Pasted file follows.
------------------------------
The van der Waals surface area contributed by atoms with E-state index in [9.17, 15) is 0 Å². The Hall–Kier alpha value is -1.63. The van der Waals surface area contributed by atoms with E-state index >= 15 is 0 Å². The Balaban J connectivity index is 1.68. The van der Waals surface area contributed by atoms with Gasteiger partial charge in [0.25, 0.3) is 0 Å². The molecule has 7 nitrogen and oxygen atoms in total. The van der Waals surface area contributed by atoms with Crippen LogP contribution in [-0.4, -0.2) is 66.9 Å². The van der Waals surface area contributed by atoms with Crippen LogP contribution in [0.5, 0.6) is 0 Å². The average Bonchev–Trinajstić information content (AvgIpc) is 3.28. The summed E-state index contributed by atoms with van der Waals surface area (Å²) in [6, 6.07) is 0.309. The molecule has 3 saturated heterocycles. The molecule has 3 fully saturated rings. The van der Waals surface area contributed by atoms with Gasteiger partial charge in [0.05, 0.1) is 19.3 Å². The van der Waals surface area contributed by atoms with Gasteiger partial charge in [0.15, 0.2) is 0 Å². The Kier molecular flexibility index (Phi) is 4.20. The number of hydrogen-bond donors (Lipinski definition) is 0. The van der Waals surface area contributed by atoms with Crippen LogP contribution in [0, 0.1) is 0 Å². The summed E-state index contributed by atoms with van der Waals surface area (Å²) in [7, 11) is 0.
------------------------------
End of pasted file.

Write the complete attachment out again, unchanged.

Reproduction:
The van der Waals surface area contributed by atoms with E-state index in [9.17, 15) is 0 Å². The Hall–Kier alpha value is -1.63. The van der Waals surface area contributed by atoms with E-state index >= 15 is 0 Å². The Balaban J connectivity index is 1.68. The van der Waals surface area contributed by atoms with Gasteiger partial charge in [0.25, 0.3) is 0 Å². The molecule has 7 nitrogen and oxygen atoms in total. The van der Waals surface area contributed by atoms with Crippen LogP contribution in [-0.4, -0.2) is 66.9 Å². The van der Waals surface area contributed by atoms with Crippen LogP contribution in [0.5, 0.6) is 0 Å². The average Bonchev–Trinajstić information content (AvgIpc) is 3.28. The summed E-state index contributed by atoms with van der Waals surface area (Å²) in [6, 6.07) is 0.309. The molecule has 3 saturated heterocycles. The molecule has 3 fully saturated rings. The van der Waals surface area contributed by atoms with Gasteiger partial charge in [0.05, 0.1) is 19.3 Å². The van der Waals surface area contributed by atoms with Gasteiger partial charge in [0.15, 0.2) is 0 Å². The Kier molecular flexibility index (Phi) is 4.20. The number of hydrogen-bond donors (Lipinski definition) is 0. The van der Waals surface area contributed by atoms with Crippen LogP contribution in [0, 0.1) is 0 Å². The summed E-state index contributed by atoms with van der Waals surface area (Å²) in [7, 11) is 0.